To split or not to split? A conundrum that once rarely concerned me, as I spent a good chunk of my career at big media companies that blessed their writers and editors with generous expense accounts. Seems like a dream to me now. But, hell, I’ve been around the block a few times, and along the way, I’ve learned some things I’d like to share.
When the waiter drops the check on the table, three possibilities hang in the air: You pay, someone else pays, or you split the check with your table companion(s). Okay, let’s break it down. For one thing: If you’re dining with the boss at a business lunch or dinner, he or she pays. For another: If you invited your table companion(s) to dine and feel obligated to pay, then you call for the check when the meal is done, and you whip out the cash or the credit card before anyone can blink. If someone starts to challenge your right to pay, you firmly tell that person there’s always a next time. Never argue over a check. Oh, and guys, call me an old-school fool, but when you ask a woman to dinner, you pay. When you ask her out a second time, you pay again. And so on. Don’t worry about offending her feminist sensibilities. You won’t. If you think feminism is about who picks up the check, you’ve got a lot to learn.
Now let’s talk about splitting the check. For any number of reasons—the exorbitant cost of dining at a fine restaurant, the frequency of dining with the same circle of friends—it’s an ideal formula for an evening well-spent without the looming threat of bankruptcy. In many cases, it won’t matter who invited whom to dinner or who signaled the waiter for the check. When the check arrives, suggest splitting it as you plunk down your credit card. You might be surprised at how readily all will agree, and you’ll quickly establish a pattern for future dinners. Just remember: Whether you’re splitting the check in half with another couple, or four ways with three pals, split it evenly. Don’t itemize. And each of you should leave the same 15%-20% tip.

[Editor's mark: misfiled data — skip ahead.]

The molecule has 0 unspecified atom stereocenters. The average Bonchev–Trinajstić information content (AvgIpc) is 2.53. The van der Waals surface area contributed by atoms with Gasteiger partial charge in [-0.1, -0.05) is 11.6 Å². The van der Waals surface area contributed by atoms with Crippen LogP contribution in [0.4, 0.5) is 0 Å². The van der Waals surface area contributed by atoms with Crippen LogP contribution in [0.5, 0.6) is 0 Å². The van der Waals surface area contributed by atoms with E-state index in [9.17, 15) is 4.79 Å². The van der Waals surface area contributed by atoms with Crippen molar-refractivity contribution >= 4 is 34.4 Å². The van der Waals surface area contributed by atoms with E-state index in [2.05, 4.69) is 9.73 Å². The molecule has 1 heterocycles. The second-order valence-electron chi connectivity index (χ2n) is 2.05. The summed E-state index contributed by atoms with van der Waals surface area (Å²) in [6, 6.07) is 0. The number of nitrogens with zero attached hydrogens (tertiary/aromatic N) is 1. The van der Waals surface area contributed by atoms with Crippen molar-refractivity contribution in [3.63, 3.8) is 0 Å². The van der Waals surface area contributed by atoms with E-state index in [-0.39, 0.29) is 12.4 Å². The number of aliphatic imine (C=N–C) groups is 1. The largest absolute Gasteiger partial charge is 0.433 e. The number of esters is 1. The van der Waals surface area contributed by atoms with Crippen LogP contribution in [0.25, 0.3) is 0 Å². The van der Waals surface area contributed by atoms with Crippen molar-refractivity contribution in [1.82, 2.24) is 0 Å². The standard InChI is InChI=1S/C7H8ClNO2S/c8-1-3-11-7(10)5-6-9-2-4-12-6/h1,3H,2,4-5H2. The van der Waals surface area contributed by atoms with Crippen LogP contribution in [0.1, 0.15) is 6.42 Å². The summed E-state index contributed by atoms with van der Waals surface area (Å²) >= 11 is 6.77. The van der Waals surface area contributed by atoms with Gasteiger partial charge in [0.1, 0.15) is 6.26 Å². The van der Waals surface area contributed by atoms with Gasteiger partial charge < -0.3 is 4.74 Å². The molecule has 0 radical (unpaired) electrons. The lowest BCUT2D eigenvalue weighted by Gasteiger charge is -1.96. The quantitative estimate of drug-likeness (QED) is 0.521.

Finally, I shouldn’t have to tell you that you must never, ever ask for separate checks. Right?
At the end of every meal in a restaurant, the bill is bound to come. And no matter how much you've been enjoying yourself, the check can dampen the mood. Not because you've run up a tab, but because there can be awkwardness in splitting a bill. Do you go even? Does one person take it all? Do you divide the check by what was ordered? Did one straggler only drop by for a whiskey? So many damn questions. So many damn possibilities. Below, some advice:
If you're on a date, and you are the proactive party, you better be prepared to pick up the check – in full. If you're not interested in going out with that person again, you should still pay. Asking another person to split a check in a restaurant that you chose on a date that you requested? Bush league move.
Business outings are another story. For these situations, I always consider exactly who I'm with. My boss would take me out to lunch every now and then when I was young and poor. She being older, more moneyed and superior, always paid. As the boss, it's not good policy to ask your subordinates to pay if you're taking the team out. And if you're in the position where you can expense the meal, always pay. (Unless you're content with being a dick.)
Now, to dinner with friends. My god, what a headache it can be. After a certain age, when you and your peers are all working and supporting yourselves, an even split is the way to go. In 2014, the sight of each diner tossing their respective credit card(s) and cash into the center of the table is familiar to us all. You're going to end up eating some money some of the time, but on other occasions your amigos will be the ones getting the raw deal. Ultimately, you're paying for the time spent with your friends, not your pork chop and their striped bass. And the fellow who had only one drink? Offer to buy him another one at the bar down the street.
It all balances out in the end, trust me.